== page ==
Ethiopia Encyclopedia for Children


Ethiopia

An ancient empire on its last legs

Ethiopia is today one of the most populous states in Africa, but also one of the least modernized and poorest in the world. Forced by a tormented history to chase survival, Ethiopia has experienced dramatic situations: famines and wars, ethnic and linguistic divisions, religious and political contrasts, against the backdrop of the ancient glorious history of an empire that was believed to be invincible

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Mountains in the tropics

Halfway between the Equator and the Tropic, the Ethiopian territory is a plateau, with short chains and massifs often of volcanic origin (Ras Dascian, 4620 m); there are valleys of rivers (Blue Nile and its tributaries, Auasc, Uebi Scebeli), lakes and rift valleys. High in the west and in the center, the plateau lowers to the east in the Danakil Depression (-116 m from the sea) and Ogaden.

Above 2,000 m, the climate is temperate, humid and favorable to human presence and agriculture; at low altitudes it is hot and not very rainy. Spontaneous vegetation and wildlife have been greatly reduced by human intervention. For Ethiopia 2012, please check oxfordastronomy.com.

The population is growing very rapidly. Except for the capital, Addis Ababa, the cities are small and almost all of the residents live in agricultural villages scattered over the plateau. Economic resources have by no means grown as much as the population and are traditional ones (agriculture for local consumption, and coffee for export); there is almost no modern economy: the country survives thanks to international aid.

A long story

Populated already in prehistoric times, the territory of present-day Ethiopia was the seat, from the 1st century AD, of the flourishing kingdom of Axum, which adopted Coptic Christianity in the 4th century. Threatened by Arab expansion from the 7th century onwards, the kingdom of Axum collapsed around 970. Since then, tremendous Islamic pressure, the constant infiltration of nomadic populations and the arrival of Europeans in the 16th century have characterized the country’s history., which from the sixteenth to seventeenth centuries entered a phase of profound decadence and fragmentation.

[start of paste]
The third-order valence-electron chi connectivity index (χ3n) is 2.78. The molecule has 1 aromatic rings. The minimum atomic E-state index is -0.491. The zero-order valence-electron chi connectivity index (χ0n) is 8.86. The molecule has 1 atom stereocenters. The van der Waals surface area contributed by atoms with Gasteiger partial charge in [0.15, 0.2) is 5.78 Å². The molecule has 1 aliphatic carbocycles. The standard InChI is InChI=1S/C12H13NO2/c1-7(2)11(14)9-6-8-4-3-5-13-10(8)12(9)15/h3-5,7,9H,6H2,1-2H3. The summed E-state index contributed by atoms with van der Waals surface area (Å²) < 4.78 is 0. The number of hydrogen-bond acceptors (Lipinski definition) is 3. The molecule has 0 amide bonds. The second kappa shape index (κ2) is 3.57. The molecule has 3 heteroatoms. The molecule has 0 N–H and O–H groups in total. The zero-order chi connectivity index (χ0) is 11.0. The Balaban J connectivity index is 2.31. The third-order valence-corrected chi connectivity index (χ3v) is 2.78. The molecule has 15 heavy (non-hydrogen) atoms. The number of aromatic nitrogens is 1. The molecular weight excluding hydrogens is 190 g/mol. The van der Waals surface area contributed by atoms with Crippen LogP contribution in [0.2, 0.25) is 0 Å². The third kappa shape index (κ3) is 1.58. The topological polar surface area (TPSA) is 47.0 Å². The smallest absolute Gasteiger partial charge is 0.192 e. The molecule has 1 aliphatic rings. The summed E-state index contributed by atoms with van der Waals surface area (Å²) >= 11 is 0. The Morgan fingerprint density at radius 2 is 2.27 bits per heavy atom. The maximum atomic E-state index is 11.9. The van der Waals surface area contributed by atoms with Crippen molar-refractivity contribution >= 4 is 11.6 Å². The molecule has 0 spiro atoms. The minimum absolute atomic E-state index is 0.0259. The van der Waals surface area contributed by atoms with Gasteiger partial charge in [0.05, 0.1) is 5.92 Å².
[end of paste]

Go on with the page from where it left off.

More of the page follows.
The political and territorial unity of Ethiopia was re-established, between the 19th and the 20th century, first by the emperor Theodore II and later above all by Menelik II and by Hailé Selassié, who was crowned king in 1928 and then emperor in 1930. Shortly after the death of Theodore II, the Italian penetration into the region began, which suffered a heavy setback with the defeat of Adua in 1896. The Italian offensive resumed in the Fascist era, with the Ethiopian war of 1935- 36. This resulted in the annexation of the country to the Italian colonial empire, which however ended in 1941-42 with the defeat of the Italian-German troops in Africa during the Second World War. Until 1974 Ethiopia remained under the government of Haile Selassié. In 1977 Colonel Hayla M. Menghistu who imposed a military regime of a socialist character which lasted until 1991. In 1995 he became head of the Meles Zenawi government. Since the beginning of the 1950s, a serious source of crisis was the question of Eritrea, first federated with Ethiopia (1952) and then annexed as a simple province (1962). The resistance of the nationalists led to the independence of Eritrea in 1993, in the context of serious tensions between the two states that lasted until the beginning of the 21st century.

Ethiopia Encyclopedia for Children

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